Two Young Guns

Originally posted February 27, 2012

When I’m asked, “Who’s your pick to win the Iditarod Trail Sled Dog Race?”  I answer the questioner that if he had any idea of the complexities and variables that go into final Iditarod standings, he wouldn’t even ask. But with that caveat, I’ll clue you to two young stars on the rise. These 25ish guys are at the front of an up-and-coming few who have chosen distance racing as a profession immediately out of the chute following graduation.

Jake Berkowitz   Kelly Hartog, commenting on Jake in the Jewish Daily Forward said, “What’s truly incredible is that a ‘Nice Jewish Boy’ has chosen to run dogs for a living. My son the dog musher isn’t exactly something you hear around the Sabbath dinner table.”

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Loose Cannons, Malcontents, and Incompetent Snivelers (Part II)

Though today’s Iditarod races aren’t exactly Nancy-visits-the-farm level experiences, they wouldn’t come anywhere close to offering much in the way of true adventure to the great Indian and Eskimo dog men, and the gold miners, trappers, big game guides and other veterans of long northern trails who headed toward Nome on the first Iditarod. Where would be the least hint of risk, hazard, and danger to such Bush-hardened trails men as made up the trailblazing field? Those of us who answered Joe Redington’s challenge to pioneer an audacious new concept in sled dog racing, in taking our plunge into the virtually trackless unknown, eagerly entered in to what could be described as a test drive we could not afford to fail and a reconnaissance that must return a positive report. That is, if the race were to see a future.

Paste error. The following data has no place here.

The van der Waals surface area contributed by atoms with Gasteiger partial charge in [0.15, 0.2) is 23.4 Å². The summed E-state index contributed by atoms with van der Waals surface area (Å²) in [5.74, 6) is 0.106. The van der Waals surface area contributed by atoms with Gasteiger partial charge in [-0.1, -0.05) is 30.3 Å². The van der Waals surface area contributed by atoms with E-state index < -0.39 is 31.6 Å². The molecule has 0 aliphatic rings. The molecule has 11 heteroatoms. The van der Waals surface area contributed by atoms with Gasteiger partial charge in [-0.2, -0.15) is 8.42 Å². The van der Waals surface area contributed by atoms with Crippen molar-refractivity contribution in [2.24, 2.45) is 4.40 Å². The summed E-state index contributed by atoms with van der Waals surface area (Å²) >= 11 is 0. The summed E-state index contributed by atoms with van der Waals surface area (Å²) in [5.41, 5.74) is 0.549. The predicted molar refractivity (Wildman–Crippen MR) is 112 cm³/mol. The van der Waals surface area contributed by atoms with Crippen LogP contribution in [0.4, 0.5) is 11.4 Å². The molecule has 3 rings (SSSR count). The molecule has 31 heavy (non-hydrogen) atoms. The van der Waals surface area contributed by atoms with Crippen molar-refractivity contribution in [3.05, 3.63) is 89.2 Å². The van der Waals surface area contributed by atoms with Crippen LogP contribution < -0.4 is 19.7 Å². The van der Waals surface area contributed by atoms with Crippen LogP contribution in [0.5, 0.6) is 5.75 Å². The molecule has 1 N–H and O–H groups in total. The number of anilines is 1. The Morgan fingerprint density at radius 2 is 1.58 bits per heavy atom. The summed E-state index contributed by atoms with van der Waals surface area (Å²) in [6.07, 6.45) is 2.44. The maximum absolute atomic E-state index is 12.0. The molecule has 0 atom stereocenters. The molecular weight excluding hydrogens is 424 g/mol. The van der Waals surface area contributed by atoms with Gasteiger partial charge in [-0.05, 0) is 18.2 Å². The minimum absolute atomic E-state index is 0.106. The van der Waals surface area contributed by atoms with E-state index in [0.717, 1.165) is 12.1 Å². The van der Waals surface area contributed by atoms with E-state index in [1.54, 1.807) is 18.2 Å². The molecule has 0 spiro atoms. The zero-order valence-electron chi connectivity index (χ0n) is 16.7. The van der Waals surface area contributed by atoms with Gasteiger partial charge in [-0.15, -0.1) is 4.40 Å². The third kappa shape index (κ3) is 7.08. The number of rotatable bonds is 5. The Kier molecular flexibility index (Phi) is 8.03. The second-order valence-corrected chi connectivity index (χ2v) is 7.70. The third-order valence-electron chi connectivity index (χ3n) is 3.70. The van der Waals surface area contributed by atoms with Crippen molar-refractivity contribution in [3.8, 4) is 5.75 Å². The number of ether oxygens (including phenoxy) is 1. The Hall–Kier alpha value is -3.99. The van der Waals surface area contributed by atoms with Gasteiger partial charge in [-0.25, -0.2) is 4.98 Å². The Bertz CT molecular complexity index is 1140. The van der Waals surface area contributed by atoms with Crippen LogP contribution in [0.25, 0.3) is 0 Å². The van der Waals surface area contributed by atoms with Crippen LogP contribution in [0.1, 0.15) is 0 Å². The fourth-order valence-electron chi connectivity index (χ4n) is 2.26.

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Loose Cannons, Malcontents, and Incompetent Snivelers

The Iditarod was created by a special breed of mushers for their own kin, dog drivers of a breed attracted to answer a primal call to adventure. The race would give such intrepid types outlet by providing a platform upon which, using only primitive transportation, they could challenge a crossing of the great, savage Alaska Bush in the dead of subarctic winter. The very dictionary definition of adventure reads, “A bold undertaking; a daring enterprise featuring risk, hazard, danger, and an unknown outcome including a chance of failure, disaster or death.” It’s supposed to be a tough race for tough, competent dog drivers. Most who have competed are great folk with an attitude of gratitude. They are downright thankful a race has been laid out for them, veritably handing them on a silver platter the needed base for expressing their personal call of the wild.

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